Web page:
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1689 Baptist Confession Chapter 1: Of the Holy Scriptures - Commentary

.... The paragraphs in which I deal with parts of the Scripture's doctrine are not necessarily in logical order, therefore, here are the topics in a somewhat more logical order:

  1. Necessity of Scripture (paragraph 1)
  2. Scripture As Self-Revelation (paragraph 1)
  3. Canon of the Old Testament (paragraph 4)
  4. Canon of the New Testament (paragraph 3)
  5. Inspiration of Scripture (paragraph 2)
  6. Inerrancy and Infallibility of Scripture (paragraph 1)
  7. Authority of Scripture (paragraph 4)
  8. Sufficiency of Scripture (paragraph 6)
  9. Sola Scriptura (paragraph 110)
  10. Authentication of Scripture (paragraph 5)
  11. Perspicuity of Scripture  (paragraph 7)
  12. Interpretation of Scripture (paragraph 9)

This chapter is in many ways based upon the truths in 2 Timothy 3:16. All the particular subjects which are treated are part of a unified whole doctrine about God's Word.


§1 The Holy Scripture is the only sufficient, certain, and infallible rule

  1. The Holy Scripture is the only sufficient, certain, and infallible rule of all saving knowledge, faith, and obedience 1, although the light of nature, and the works of creation and providence do so far manifest the goodness, wisdom, and power of God, as to leave men inexcusable 2; yet are they not sufficient to give that knowledge of God and his will which is necessary unto salvation. 3 Therefore it pleased the Lord at sundry times and in divers manners to reveal himself, and to declare that his will unto his church 4; and afterward for the better preserving and propagating of the truth, and for the more sure establishment and comfort of the church against the corruption of the flesh, and the malice of Satan, and of the world, to commit the same wholly unto writing; which maketh the Holy Scriptures to be most necessary 5, those former ways of God's revealing his will unto his people being now ceased. 6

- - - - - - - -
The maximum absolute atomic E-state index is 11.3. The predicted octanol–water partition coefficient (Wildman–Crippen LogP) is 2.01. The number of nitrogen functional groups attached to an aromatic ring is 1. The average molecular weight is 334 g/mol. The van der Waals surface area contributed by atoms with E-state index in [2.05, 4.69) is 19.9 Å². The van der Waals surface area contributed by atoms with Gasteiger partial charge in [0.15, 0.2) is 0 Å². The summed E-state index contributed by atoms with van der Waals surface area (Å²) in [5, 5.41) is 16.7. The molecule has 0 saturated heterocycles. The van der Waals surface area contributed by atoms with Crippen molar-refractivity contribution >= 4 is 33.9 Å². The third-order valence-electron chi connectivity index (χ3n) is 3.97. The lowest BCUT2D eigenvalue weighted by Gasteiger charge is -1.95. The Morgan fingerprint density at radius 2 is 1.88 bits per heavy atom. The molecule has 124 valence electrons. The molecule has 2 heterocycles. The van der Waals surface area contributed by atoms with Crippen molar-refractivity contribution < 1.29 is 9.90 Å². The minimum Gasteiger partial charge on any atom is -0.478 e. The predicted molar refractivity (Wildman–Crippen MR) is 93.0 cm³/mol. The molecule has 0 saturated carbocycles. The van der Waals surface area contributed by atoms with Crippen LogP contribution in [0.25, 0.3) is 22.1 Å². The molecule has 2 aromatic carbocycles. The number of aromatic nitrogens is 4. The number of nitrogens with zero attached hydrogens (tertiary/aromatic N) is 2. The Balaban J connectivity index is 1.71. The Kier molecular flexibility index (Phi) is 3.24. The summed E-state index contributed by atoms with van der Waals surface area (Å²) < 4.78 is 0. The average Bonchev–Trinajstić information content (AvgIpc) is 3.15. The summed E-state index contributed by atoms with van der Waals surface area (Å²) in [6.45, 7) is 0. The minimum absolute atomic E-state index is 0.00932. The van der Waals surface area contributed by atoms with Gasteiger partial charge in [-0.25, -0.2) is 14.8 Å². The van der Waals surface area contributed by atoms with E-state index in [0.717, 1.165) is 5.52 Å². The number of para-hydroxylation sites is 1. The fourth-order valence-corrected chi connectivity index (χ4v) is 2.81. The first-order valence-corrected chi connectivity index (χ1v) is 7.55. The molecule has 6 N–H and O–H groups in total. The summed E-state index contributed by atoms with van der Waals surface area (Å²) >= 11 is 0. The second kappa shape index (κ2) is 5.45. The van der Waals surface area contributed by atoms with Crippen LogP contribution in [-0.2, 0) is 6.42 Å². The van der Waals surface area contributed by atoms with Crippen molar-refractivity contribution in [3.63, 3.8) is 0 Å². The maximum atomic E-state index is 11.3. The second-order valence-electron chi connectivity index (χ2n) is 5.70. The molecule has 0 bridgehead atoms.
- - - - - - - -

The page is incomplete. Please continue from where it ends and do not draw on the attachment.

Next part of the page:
1. Isa. 8:20; Luke 16:29; Eph. 2:20; 2 Tim. 3:15-17[1]
    2. Ps. 19:1-3; Rom. 1:19-21, 32; 2:12a, 14-15
    3. Ps. 19:1-3 with vv. 7-11; Rom. 1:19-21; 2:12a, 14-15 with 1:16-17; and 3:21
    4. Heb. 1:1-2a
    5. Prov. 22:19-21; Luke 1:1-4; 2 Peter 1:12-15; 3:1; Deut. 17:18ff; 31:9ff, 19ff; 1 Cor. 15:1; 2 Thess. 2:1-2, 15; 3:17; Rom. 1:8-15; Gal. 4:20; 6:11; 1 Tim. 3:14ff; Rev. 1:9, 19; 2:1 etc.; Rom. 15:4; 2 Peter 1:19-21
    6. Heb. 1:1-2a; Acts 1:21-22; 1 Cor. 9:1; 15:7-8; Eph. 2:20

Holy Scripture, which is defined to be the 66 books of the Old and New Testaments, is “sufficient, certain, and infallible”. This means that Scripture is enough; true and sure; and cannot err. What is the scope of this sufficiency, certainty, and infallibility? The Confession says that Scripture is the only infallible “rule of all saving knowledge, faith, and obedience”. Holy Scripture is given as a measuring line and a standard. It is a standard of standards. There are other standards and rules besides the Bible, but the Bible alone is the “sufficient, certain, and infallible rule”. The Bible is the norm and rule to test everything else by.

Paragraph 1 then moves to speak about the insufficiency of general revelation for salvation. The “light of nature, and the works of creation and providence” demonstrate that there is a powerful God Who is the Creator of everything. Yet this knowledge is not sufficient to save. Although it is sufficient to leave men inexcusable. This is basically Paul's argument in Romans 1:18-32. Men know the God Who exists because of the creation which they are able to observe and because God h...